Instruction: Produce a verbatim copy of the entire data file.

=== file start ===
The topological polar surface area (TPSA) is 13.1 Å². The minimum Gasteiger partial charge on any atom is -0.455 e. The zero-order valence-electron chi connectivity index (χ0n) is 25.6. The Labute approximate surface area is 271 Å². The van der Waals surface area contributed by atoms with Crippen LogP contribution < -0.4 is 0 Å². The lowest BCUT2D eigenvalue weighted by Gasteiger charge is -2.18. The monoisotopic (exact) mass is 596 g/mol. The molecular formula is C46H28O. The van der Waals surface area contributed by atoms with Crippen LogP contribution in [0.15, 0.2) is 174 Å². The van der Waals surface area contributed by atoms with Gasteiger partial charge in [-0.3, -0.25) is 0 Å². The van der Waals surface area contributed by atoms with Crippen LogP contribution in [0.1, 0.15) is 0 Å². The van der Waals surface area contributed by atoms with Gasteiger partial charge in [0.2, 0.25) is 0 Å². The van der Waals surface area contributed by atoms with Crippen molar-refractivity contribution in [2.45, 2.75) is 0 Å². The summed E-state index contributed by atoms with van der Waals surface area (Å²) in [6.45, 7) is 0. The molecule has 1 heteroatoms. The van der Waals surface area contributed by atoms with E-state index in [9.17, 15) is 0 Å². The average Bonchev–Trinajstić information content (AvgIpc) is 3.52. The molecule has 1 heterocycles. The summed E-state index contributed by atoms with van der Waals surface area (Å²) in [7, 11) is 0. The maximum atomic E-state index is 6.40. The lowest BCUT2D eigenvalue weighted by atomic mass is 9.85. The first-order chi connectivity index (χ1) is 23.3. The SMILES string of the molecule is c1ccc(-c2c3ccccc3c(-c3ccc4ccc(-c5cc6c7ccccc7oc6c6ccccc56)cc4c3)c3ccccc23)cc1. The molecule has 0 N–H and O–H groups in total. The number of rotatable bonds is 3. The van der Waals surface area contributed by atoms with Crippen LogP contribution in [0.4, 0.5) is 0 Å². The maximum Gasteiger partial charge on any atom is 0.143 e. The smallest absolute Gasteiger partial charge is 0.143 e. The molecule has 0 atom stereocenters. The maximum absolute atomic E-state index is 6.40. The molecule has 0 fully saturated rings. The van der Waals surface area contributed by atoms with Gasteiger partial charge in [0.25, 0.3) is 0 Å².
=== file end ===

The topological polar surface area (TPSA) is 13.1 Å². The minimum Gasteiger partial charge on any atom is -0.455 e. The zero-order valence-electron chi connectivity index (χ0n) is 25.6. The Labute approximate surface area is 271 Å². The van der Waals surface area contributed by atoms with Crippen LogP contribution < -0.4 is 0 Å². The lowest BCUT2D eigenvalue weighted by Gasteiger charge is -2.18. The monoisotopic (exact) mass is 596 g/mol. The molecular formula is C46H28O. The van der Waals surface area contributed by atoms with Crippen LogP contribution in [0.15, 0.2) is 174 Å². The van der Waals surface area contributed by atoms with Gasteiger partial charge in [-0.3, -0.25) is 0 Å². The van der Waals surface area contributed by atoms with Crippen LogP contribution in [0.1, 0.15) is 0 Å². The van der Waals surface area contributed by atoms with Gasteiger partial charge in [0.2, 0.25) is 0 Å². The van der Waals surface area contributed by atoms with Crippen molar-refractivity contribution in [2.45, 2.75) is 0 Å². The summed E-state index contributed by atoms with van der Waals surface area (Å²) in [6.45, 7) is 0. The molecule has 1 heteroatoms. The van der Waals surface area contributed by atoms with E-state index in [9.17, 15) is 0 Å². The average Bonchev–Trinajstić information content (AvgIpc) is 3.52. The molecule has 1 heterocycles. The summed E-state index contributed by atoms with van der Waals surface area (Å²) in [7, 11) is 0. The maximum atomic E-state index is 6.40. The lowest BCUT2D eigenvalue weighted by atomic mass is 9.85. The first-order chi connectivity index (χ1) is 23.3. The SMILES string of the molecule is c1ccc(-c2c3ccccc3c(-c3ccc4ccc(-c5cc6c7ccccc7oc6c6ccccc56)cc4c3)c3ccccc23)cc1. The molecule has 0 N–H and O–H groups in total. The number of rotatable bonds is 3. The van der Waals surface area contributed by atoms with Crippen LogP contribution in [0.4, 0.5) is 0 Å². The maximum Gasteiger partial charge on any atom is 0.143 e. The smallest absolute Gasteiger partial charge is 0.143 e. The molecule has 0 atom stereocenters. The maximum absolute atomic E-state index is 6.40. The molecule has 0 fully saturated rings. The van der Waals surface area contributed by atoms with Gasteiger partial charge in [0.25, 0.3) is 0 Å².